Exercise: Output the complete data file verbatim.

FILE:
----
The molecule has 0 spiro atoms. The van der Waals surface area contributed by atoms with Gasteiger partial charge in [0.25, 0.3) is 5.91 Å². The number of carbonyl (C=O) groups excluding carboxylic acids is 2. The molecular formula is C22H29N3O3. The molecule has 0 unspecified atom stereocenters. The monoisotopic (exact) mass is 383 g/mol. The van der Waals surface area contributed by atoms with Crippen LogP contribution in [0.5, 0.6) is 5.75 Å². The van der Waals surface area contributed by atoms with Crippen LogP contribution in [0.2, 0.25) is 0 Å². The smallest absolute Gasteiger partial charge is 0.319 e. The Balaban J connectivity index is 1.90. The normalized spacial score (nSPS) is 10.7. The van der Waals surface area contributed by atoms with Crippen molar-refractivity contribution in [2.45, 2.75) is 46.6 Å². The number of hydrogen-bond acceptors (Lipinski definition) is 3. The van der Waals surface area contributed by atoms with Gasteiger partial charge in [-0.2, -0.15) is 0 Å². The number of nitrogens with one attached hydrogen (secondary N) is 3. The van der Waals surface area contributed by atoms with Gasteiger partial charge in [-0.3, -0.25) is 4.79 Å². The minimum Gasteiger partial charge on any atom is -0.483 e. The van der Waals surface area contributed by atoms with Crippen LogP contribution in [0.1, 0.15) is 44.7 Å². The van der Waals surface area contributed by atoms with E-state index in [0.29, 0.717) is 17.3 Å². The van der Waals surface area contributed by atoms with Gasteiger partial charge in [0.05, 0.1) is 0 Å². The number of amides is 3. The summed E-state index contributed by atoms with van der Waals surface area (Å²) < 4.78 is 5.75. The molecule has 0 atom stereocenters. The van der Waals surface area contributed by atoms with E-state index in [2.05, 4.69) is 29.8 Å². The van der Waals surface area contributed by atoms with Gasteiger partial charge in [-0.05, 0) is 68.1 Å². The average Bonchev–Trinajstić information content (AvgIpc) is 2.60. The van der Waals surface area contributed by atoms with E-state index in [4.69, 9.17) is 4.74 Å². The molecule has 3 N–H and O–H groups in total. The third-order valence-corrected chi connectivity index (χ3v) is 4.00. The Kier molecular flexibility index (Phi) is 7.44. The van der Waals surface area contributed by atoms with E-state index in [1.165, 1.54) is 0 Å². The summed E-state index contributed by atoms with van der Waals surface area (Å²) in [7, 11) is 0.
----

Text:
The molecule has 0 spiro atoms. The van der Waals surface area contributed by atoms with Gasteiger partial charge in [0.25, 0.3) is 5.91 Å². The number of carbonyl (C=O) groups excluding carboxylic acids is 2. The molecular formula is C22H29N3O3. The molecule has 0 unspecified atom stereocenters. The monoisotopic (exact) mass is 383 g/mol. The van der Waals surface area contributed by atoms with Crippen LogP contribution in [0.5, 0.6) is 5.75 Å². The van der Waals surface area contributed by atoms with Crippen LogP contribution in [0.2, 0.25) is 0 Å². The smallest absolute Gasteiger partial charge is 0.319 e. The Balaban J connectivity index is 1.90. The normalized spacial score (nSPS) is 10.7. The van der Waals surface area contributed by atoms with Crippen molar-refractivity contribution in [2.45, 2.75) is 46.6 Å². The number of hydrogen-bond acceptors (Lipinski definition) is 3. The van der Waals surface area contributed by atoms with Gasteiger partial charge in [-0.2, -0.15) is 0 Å². The number of nitrogens with one attached hydrogen (secondary N) is 3. The van der Waals surface area contributed by atoms with Gasteiger partial charge in [-0.3, -0.25) is 4.79 Å². The minimum Gasteiger partial charge on any atom is -0.483 e. The van der Waals surface area contributed by atoms with Crippen LogP contribution in [0.1, 0.15) is 44.7 Å². The van der Waals surface area contributed by atoms with E-state index in [0.29, 0.717) is 17.3 Å². The van der Waals surface area contributed by atoms with Gasteiger partial charge in [0.05, 0.1) is 0 Å². The number of amides is 3. The summed E-state index contributed by atoms with van der Waals surface area (Å²) < 4.78 is 5.75. The molecule has 0 atom stereocenters. The van der Waals surface area contributed by atoms with E-state index in [2.05, 4.69) is 29.8 Å². The van der Waals surface area contributed by atoms with Gasteiger partial charge in [-0.05, 0) is 68.1 Å². The average Bonchev–Trinajstić information content (AvgIpc) is 2.60. The van der Waals surface area contributed by atoms with E-state index in [4.69, 9.17) is 4.74 Å². The molecule has 3 N–H and O–H groups in total. The third-order valence-corrected chi connectivity index (χ3v) is 4.00. The Kier molecular flexibility index (Phi) is 7.44. The van der Waals surface area contributed by atoms with E-state index in [1.165, 1.54) is 0 Å². The summed E-state index contributed by atoms with van der Waals surface area (Å²) in [7, 11) is 0.